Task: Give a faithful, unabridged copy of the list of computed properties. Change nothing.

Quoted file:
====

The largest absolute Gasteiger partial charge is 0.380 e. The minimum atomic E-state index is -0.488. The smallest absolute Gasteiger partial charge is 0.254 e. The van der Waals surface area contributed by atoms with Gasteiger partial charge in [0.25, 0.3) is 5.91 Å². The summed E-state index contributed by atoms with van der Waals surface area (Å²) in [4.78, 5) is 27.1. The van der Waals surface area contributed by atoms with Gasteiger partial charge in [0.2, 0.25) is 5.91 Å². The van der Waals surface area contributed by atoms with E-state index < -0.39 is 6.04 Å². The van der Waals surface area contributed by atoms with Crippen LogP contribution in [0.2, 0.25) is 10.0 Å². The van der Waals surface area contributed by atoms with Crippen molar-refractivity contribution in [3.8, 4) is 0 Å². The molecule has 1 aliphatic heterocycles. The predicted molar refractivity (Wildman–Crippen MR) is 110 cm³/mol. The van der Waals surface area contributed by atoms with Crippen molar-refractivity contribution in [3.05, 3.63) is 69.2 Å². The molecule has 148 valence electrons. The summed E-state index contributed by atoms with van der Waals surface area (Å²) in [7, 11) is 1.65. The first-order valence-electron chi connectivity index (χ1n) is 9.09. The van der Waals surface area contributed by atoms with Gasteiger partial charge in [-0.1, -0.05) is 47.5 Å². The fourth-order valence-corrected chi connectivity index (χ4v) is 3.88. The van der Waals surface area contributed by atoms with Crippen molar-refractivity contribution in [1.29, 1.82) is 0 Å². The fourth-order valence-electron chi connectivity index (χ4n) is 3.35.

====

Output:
The largest absolute Gasteiger partial charge is 0.380 e. The minimum atomic E-state index is -0.488. The smallest absolute Gasteiger partial charge is 0.254 e. The van der Waals surface area contributed by atoms with Gasteiger partial charge in [0.25, 0.3) is 5.91 Å². The summed E-state index contributed by atoms with van der Waals surface area (Å²) in [4.78, 5) is 27.1. The van der Waals surface area contributed by atoms with Gasteiger partial charge in [0.2, 0.25) is 5.91 Å². The van der Waals surface area contributed by atoms with E-state index < -0.39 is 6.04 Å². The van der Waals surface area contributed by atoms with Crippen LogP contribution in [0.2, 0.25) is 10.0 Å². The van der Waals surface area contributed by atoms with Crippen molar-refractivity contribution in [3.8, 4) is 0 Å². The molecule has 1 aliphatic heterocycles. The predicted molar refractivity (Wildman–Crippen MR) is 110 cm³/mol. The van der Waals surface area contributed by atoms with Crippen molar-refractivity contribution in [3.05, 3.63) is 69.2 Å². The molecule has 148 valence electrons. The summed E-state index contributed by atoms with van der Waals surface area (Å²) in [7, 11) is 1.65. The first-order valence-electron chi connectivity index (χ1n) is 9.09. The van der Waals surface area contributed by atoms with Gasteiger partial charge in [-0.1, -0.05) is 47.5 Å². The fourth-order valence-corrected chi connectivity index (χ4v) is 3.88. The van der Waals surface area contributed by atoms with Crippen molar-refractivity contribution in [1.29, 1.82) is 0 Å². The fourth-order valence-electron chi connectivity index (χ4n) is 3.35.